We learned about arithmetic returns and geometric returns. However, the problem with these measures is that they do not consider the amount of investment made in each period. For example, in the first year, we may have an investment of USD 5,000 while in the second year the investment may only be $2,000. So, the returns when looked at along with how much money was invested will make a huge difference to our actual return on investment. This is called money-weighted return or internal rate of return.

Let’s say we had the following investments and returns in the past 3 years:

In the first year, we made an investment of $1000, and we had a 100% return in the first year. By the end of the year, our investment has grown to $2,000. Then at the beginning of the second year we invested $2000 more making a total investment of $4000. The returns in the second year were -50%, and our investment value reduced to $2000. Then assume we withdrew $500 from the investment fund, leaving only $1500 invested. In the third year there was no new investment, and our returns were 35%, making our investment grow to $2025. The cash flows are shown in the table below.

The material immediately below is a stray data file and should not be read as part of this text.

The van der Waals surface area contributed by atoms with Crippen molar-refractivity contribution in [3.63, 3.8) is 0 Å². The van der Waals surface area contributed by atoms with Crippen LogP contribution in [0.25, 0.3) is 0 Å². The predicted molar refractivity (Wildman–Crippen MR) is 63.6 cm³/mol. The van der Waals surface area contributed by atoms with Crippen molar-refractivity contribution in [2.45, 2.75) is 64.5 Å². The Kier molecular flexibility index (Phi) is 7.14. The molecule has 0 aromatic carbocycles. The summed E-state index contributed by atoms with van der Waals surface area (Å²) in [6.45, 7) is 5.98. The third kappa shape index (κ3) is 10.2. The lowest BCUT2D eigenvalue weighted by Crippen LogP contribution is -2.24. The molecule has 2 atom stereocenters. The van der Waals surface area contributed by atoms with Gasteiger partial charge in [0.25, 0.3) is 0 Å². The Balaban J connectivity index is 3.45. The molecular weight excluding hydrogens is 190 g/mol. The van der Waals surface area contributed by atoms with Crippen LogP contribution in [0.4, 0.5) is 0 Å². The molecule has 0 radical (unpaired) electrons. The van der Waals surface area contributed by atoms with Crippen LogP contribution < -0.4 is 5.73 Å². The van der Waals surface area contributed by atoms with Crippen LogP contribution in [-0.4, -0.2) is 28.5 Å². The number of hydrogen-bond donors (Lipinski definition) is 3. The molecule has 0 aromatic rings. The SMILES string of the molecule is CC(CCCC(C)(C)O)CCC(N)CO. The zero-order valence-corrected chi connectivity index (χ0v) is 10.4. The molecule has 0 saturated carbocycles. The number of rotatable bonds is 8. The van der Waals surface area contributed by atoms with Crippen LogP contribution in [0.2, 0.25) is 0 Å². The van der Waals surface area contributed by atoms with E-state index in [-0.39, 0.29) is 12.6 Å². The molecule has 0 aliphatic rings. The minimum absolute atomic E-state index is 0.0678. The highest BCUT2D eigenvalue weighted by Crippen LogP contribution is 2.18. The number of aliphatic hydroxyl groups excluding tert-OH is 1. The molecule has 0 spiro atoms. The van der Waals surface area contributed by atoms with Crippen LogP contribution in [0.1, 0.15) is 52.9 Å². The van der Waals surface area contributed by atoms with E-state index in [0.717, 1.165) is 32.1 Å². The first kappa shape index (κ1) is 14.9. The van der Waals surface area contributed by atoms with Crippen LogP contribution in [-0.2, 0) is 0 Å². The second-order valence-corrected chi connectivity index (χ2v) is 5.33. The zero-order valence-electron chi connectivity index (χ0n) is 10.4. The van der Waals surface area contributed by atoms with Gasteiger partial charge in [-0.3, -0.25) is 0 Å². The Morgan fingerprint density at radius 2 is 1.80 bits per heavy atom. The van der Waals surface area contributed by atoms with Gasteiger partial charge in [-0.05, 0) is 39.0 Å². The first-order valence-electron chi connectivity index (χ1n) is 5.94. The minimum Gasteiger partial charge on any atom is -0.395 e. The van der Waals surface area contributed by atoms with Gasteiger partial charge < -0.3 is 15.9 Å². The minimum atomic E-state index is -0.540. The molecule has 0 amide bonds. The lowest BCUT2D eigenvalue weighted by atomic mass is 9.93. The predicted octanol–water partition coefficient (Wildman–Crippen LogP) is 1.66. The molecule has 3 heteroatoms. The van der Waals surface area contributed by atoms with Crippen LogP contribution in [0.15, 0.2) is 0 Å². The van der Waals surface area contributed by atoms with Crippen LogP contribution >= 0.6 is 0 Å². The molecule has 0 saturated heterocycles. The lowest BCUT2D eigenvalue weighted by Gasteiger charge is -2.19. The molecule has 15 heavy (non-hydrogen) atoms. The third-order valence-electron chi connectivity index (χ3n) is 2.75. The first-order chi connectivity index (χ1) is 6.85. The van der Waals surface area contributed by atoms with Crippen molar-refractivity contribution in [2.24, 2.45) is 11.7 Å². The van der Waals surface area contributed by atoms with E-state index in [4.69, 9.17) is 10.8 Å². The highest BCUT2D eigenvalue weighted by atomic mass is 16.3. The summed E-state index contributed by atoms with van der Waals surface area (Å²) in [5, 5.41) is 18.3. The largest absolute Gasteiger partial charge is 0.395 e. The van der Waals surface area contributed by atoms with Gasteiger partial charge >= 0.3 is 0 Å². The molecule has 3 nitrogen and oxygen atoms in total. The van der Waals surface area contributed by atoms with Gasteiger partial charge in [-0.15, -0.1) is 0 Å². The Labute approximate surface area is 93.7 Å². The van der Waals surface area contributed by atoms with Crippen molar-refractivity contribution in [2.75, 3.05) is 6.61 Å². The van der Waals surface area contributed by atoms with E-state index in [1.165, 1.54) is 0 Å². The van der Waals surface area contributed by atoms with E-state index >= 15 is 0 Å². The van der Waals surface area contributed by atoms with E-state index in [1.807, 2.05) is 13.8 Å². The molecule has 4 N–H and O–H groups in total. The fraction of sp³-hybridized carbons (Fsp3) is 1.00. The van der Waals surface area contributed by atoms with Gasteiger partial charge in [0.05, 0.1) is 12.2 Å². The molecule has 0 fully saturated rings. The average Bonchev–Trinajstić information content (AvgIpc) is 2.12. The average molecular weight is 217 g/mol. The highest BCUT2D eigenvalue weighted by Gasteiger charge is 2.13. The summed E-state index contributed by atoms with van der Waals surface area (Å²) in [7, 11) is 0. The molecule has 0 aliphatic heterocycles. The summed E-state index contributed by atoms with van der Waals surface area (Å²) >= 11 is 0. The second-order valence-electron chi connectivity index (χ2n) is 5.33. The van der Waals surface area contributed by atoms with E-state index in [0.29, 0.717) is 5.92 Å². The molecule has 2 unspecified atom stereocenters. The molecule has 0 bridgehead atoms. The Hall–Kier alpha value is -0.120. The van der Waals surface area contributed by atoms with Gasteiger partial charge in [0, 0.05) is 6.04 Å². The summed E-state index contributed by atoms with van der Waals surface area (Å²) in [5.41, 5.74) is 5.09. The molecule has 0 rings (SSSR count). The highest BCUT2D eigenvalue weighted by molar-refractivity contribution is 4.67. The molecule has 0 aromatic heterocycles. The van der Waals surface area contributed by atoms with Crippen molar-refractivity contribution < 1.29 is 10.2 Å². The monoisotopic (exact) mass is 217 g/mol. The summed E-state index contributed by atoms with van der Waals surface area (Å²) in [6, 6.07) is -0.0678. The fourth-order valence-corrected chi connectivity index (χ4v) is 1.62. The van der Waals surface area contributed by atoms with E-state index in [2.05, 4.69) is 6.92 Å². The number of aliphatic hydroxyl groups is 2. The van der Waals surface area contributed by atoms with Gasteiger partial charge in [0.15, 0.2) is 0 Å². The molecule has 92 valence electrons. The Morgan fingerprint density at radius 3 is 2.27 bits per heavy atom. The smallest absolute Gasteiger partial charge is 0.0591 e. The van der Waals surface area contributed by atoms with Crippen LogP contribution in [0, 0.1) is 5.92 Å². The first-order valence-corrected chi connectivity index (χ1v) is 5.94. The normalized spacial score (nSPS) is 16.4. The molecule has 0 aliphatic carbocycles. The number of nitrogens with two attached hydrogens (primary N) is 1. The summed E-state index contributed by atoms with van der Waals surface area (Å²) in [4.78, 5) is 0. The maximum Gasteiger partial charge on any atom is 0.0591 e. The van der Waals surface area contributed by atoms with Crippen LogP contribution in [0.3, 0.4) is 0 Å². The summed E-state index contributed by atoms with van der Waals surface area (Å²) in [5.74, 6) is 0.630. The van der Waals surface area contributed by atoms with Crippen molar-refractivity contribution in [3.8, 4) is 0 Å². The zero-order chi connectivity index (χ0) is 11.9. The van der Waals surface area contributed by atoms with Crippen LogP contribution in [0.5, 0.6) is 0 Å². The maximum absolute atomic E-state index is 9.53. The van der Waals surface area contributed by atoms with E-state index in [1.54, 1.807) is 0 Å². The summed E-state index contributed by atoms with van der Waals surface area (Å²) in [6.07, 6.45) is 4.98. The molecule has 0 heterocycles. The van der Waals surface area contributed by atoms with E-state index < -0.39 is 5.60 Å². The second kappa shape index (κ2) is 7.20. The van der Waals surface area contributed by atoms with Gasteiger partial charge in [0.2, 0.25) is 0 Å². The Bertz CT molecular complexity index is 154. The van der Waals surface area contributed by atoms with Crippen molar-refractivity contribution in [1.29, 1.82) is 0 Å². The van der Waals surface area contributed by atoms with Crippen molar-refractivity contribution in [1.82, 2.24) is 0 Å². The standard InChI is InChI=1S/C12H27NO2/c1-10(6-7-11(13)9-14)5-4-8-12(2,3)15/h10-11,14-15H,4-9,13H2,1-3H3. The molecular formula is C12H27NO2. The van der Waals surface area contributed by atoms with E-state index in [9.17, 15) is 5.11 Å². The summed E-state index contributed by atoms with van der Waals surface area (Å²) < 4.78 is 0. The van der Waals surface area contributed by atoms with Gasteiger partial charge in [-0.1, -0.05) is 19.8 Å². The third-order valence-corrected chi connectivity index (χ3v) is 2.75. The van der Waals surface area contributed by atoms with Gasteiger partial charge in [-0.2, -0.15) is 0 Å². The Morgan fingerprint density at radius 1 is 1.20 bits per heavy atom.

The money-weighted returns can be calculated using the same formula as that of the Internal rate of Return (IRR).

Our cash flows are as follows:

CF0 = -$1,000

CF1 = -$2,000

CF2 = +$500

CF4 = $2,025

Applying the above formula and solving for IRR we get:

This tells the investor about what she actually earned on the money invested for the entire three year period. Note that this return is negative because a significantly large amount of money was invested in the year of negative returns compared to other years.